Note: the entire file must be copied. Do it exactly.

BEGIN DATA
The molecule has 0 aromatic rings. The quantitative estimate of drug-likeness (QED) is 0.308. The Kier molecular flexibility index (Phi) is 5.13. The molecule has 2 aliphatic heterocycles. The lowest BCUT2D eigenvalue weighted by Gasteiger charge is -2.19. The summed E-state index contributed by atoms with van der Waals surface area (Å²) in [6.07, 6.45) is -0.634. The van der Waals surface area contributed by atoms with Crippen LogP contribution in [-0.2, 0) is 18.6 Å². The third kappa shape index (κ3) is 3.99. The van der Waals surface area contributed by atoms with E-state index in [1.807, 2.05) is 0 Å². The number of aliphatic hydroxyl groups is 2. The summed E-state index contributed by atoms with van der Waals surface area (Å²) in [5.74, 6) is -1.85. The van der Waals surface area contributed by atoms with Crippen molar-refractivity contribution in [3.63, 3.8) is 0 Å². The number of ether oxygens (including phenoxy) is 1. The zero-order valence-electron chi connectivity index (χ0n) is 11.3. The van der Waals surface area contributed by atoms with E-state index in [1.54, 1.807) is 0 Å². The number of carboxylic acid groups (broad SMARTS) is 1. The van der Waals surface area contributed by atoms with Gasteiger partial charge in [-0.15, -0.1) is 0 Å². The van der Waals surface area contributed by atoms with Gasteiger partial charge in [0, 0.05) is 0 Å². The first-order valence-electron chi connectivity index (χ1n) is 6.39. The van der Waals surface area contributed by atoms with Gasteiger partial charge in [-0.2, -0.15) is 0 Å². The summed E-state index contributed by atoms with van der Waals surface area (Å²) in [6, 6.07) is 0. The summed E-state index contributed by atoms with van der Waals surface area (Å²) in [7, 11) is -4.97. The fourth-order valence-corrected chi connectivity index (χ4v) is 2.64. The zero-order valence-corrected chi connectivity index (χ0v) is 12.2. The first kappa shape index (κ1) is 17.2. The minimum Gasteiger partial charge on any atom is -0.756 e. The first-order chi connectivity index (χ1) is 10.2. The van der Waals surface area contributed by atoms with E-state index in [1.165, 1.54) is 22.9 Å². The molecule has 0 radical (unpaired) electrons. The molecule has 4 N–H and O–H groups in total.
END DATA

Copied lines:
The molecule has 0 aromatic rings. The quantitative estimate of drug-likeness (QED) is 0.308. The Kier molecular flexibility index (Phi) is 5.13. The molecule has 2 aliphatic heterocycles. The lowest BCUT2D eigenvalue weighted by Gasteiger charge is -2.19. The summed E-state index contributed by atoms with van der Waals surface area (Å²) in [6.07, 6.45) is -0.634. The van der Waals surface area contributed by atoms with Crippen LogP contribution in [-0.2, 0) is 18.6 Å². The third kappa shape index (κ3) is 3.99. The van der Waals surface area contributed by atoms with E-state index in [1.807, 2.05) is 0 Å². The number of aliphatic hydroxyl groups is 2. The summed E-state index contributed by atoms with van der Waals surface area (Å²) in [5.74, 6) is -1.85. The van der Waals surface area contributed by atoms with Crippen molar-refractivity contribution in [3.63, 3.8) is 0 Å². The number of ether oxygens (including phenoxy) is 1. The zero-order valence-electron chi connectivity index (χ0n) is 11.3. The van der Waals surface area contributed by atoms with E-state index in [1.54, 1.807) is 0 Å². The number of carboxylic acid groups (broad SMARTS) is 1. The van der Waals surface area contributed by atoms with Gasteiger partial charge in [-0.15, -0.1) is 0 Å². The van der Waals surface area contributed by atoms with Gasteiger partial charge in [0, 0.05) is 0 Å². The first-order valence-electron chi connectivity index (χ1n) is 6.39. The van der Waals surface area contributed by atoms with Gasteiger partial charge in [-0.2, -0.15) is 0 Å². The summed E-state index contributed by atoms with van der Waals surface area (Å²) in [6, 6.07) is 0. The summed E-state index contributed by atoms with van der Waals surface area (Å²) in [7, 11) is -4.97. The fourth-order valence-corrected chi connectivity index (χ4v) is 2.64. The zero-order valence-corrected chi connectivity index (χ0v) is 12.2. The first kappa shape index (κ1) is 17.2. The minimum Gasteiger partial charge on any atom is -0.756 e. The first-order chi connectivity index (χ1) is 10.2. The van der Waals surface area contributed by atoms with E-state index in [1.165, 1.54) is 22.9 Å². The molecule has 0 radical (unpaired) electrons. The molecule has 4 N–H and O–H groups in total.